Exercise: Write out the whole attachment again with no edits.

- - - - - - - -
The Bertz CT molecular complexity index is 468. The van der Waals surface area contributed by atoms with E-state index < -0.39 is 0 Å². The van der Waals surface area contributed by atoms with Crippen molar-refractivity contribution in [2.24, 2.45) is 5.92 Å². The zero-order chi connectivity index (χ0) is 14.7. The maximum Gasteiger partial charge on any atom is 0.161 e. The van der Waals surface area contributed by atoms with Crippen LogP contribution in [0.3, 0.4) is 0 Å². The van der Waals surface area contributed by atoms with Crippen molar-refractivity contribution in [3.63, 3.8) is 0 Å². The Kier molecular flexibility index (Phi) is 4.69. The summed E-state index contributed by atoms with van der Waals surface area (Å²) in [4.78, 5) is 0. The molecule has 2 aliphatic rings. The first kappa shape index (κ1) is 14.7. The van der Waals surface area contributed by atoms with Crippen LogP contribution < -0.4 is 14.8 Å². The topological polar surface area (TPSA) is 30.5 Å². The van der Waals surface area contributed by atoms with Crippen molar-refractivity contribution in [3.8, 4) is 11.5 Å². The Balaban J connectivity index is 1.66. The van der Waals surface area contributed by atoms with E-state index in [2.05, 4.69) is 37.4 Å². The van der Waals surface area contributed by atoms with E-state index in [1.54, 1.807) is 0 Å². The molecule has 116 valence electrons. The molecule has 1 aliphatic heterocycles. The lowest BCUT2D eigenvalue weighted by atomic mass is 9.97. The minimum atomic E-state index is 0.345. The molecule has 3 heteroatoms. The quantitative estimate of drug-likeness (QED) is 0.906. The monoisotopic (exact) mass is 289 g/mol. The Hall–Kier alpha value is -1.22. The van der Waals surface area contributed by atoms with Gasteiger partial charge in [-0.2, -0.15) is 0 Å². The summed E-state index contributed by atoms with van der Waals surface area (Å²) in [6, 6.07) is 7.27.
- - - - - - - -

The Bertz CT molecular complexity index is 468. The van der Waals surface area contributed by atoms with E-state index < -0.39 is 0 Å². The van der Waals surface area contributed by atoms with Crippen molar-refractivity contribution in [2.24, 2.45) is 5.92 Å². The zero-order chi connectivity index (χ0) is 14.7. The maximum Gasteiger partial charge on any atom is 0.161 e. The van der Waals surface area contributed by atoms with Crippen LogP contribution in [0.3, 0.4) is 0 Å². The van der Waals surface area contributed by atoms with Crippen molar-refractivity contribution in [3.63, 3.8) is 0 Å². The Kier molecular flexibility index (Phi) is 4.69. The summed E-state index contributed by atoms with van der Waals surface area (Å²) in [4.78, 5) is 0. The molecule has 2 aliphatic rings. The first kappa shape index (κ1) is 14.7. The van der Waals surface area contributed by atoms with Crippen LogP contribution < -0.4 is 14.8 Å². The topological polar surface area (TPSA) is 30.5 Å². The van der Waals surface area contributed by atoms with Crippen molar-refractivity contribution in [3.8, 4) is 11.5 Å². The Balaban J connectivity index is 1.66. The van der Waals surface area contributed by atoms with E-state index in [2.05, 4.69) is 37.4 Å². The van der Waals surface area contributed by atoms with E-state index in [1.54, 1.807) is 0 Å². The molecule has 116 valence electrons. The molecule has 1 aliphatic heterocycles. The lowest BCUT2D eigenvalue weighted by atomic mass is 9.97. The minimum atomic E-state index is 0.345. The molecule has 3 heteroatoms. The quantitative estimate of drug-likeness (QED) is 0.906. The monoisotopic (exact) mass is 289 g/mol. The Hall–Kier alpha value is -1.22. The van der Waals surface area contributed by atoms with Gasteiger partial charge in [-0.2, -0.15) is 0 Å². The summed E-state index contributed by atoms with van der Waals surface area (Å²) in [6, 6.07) is 7.27.